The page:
He noted that the negative subsidy shall be remitted to the Petroleum Support Fund in line with the current PPPRA guidelines.
“The savings under such a regime could be domiciled in the PSF as a buffer to and future subsidy (if any) that may arise during high oil price regime or invested by the industry in supply and distribution efficiency improvement projects such as decongestion of Apapa area, Single Point Monitoring in Port Harcourt and Warri, complimentary rail services, inland waterways.
“Now if you take away N87 which is the regulated price it means that subsidy is basically N4.85. If we are consuming 41 million litres, it means we are subsidising N200 million a day,” Rabiu said.
He noted that since the country had not been consuming up to the acclaimed consumption level, it means that the federal government has been paying much more than what it should pay for subsidy.
“We are trying to ensure that we pay for only what the country consumes,” he added.
Kachikwu on Thursday also stated in a different forum that figures bandied about as Nigeria’s daily domestic fuel consumption were unscientific and faulty. He submitted that a scientific figure was being worked out.
Rabiu however said in his analysis of how government intends to prune down the cost of petrol that the N91.52 per litre that was adopted in 2000 to 2002 was over inflated but that the corporation is now trying to optimise the cost of supplying fuel in Nigeria.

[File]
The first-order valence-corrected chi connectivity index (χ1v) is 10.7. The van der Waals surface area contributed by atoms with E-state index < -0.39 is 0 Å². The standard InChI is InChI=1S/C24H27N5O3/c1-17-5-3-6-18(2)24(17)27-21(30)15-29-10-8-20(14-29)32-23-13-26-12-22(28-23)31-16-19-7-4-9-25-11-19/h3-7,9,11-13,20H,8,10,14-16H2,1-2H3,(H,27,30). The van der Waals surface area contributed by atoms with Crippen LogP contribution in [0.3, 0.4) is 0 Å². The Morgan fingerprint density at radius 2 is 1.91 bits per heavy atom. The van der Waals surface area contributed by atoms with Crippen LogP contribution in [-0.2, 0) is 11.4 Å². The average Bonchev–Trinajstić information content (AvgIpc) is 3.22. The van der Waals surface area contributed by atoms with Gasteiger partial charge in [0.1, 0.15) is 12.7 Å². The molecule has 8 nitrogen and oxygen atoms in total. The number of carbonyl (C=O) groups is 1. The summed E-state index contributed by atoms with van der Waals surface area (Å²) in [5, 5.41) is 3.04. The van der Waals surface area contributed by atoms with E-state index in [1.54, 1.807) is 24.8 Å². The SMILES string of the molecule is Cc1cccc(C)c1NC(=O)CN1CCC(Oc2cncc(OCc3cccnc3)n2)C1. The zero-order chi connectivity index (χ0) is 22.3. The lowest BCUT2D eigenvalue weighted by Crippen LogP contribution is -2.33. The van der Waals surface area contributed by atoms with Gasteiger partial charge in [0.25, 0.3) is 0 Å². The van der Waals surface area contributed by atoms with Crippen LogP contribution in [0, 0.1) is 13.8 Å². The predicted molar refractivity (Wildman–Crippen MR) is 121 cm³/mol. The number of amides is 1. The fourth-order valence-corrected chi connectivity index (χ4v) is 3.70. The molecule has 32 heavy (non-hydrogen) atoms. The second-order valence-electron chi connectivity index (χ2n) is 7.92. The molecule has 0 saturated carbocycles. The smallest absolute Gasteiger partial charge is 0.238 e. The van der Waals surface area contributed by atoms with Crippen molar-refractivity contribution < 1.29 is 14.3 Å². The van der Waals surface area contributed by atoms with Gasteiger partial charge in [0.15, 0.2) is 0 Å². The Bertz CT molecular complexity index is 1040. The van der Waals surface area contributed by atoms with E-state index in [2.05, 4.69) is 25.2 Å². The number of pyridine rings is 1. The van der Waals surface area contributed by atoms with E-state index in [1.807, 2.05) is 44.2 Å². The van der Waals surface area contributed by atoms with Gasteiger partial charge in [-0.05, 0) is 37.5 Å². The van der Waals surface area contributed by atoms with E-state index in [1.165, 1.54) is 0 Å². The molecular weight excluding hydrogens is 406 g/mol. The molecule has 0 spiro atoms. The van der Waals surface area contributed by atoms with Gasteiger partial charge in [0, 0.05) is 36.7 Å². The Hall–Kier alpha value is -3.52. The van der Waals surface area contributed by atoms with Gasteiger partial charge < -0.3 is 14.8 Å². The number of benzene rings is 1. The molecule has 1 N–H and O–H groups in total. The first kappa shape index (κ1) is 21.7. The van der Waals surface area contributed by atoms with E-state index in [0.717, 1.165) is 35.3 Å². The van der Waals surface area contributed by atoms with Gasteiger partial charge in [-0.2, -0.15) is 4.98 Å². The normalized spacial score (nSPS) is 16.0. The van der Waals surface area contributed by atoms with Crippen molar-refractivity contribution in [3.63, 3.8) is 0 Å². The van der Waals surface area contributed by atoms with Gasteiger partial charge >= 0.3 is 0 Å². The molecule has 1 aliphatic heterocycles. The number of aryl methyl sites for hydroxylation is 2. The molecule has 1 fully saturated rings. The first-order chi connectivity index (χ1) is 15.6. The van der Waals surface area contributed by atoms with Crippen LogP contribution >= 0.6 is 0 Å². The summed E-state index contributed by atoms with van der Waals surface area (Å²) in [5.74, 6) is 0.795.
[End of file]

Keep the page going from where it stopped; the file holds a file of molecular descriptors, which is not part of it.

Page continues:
According to him, the cost is now reducing naturally as the present importation cost that is N65 was N71 about three years ago. He added that with the review, a new template would indicate that there is no need for subsidy in the country.
Also, the Managing Director of Petroleum Pipelines and Products Marketing Company (PPPMC) Limited, Mrs Esther Nnamdi-Ogbue stated that the, “new price will be to the benefit of every Nigerian and there is no cause for alarm.”
She also said that the Kaduna Refinery and Petrochemical will begin production today, adding that the Atlas Cove and Mosimi pipelines are now functional just as the PPMC is making efforts at operationalising the line from Ibadan up to Ilorin.
Nnamdi-Ogbue stated that at the moment, the country produces seven million litres of petrol from her local refineries.
“The good news is that for the first time in the past 100 days we have crude being pushed from Warri to Kaduna. We also have Atlas Cove Mosimi line working. Kaduna is ready to start up. I am sure by tomorrow (Saturday) we start producing from our refinery in Kaduna,” Nnamdi-Ogbue said.
She attributed the development to the engagement of private security guards to carry out surveillance on the pipeline, adding that the partnership with the Department of State Security (DSS) has equally yielded great positive results.
She said: “It now reduces the burden for trucking all the way from coastal town to the hinterland. We also have efforts being made not only to Mosimi but to Ibadan and Ilorin, and that will also reduce a lot of tension.
“Why have we done that? Because we have brought in private security companies to guard our pipeline, then we have joint task-forces but we still have our lines being compromised.”
She said that between now and the end of the month, 12 vessels of products will be coming in with at least 30,000 metric tonnes each, stressing that she expects no queue at petrol stations during the festive season.
About the Author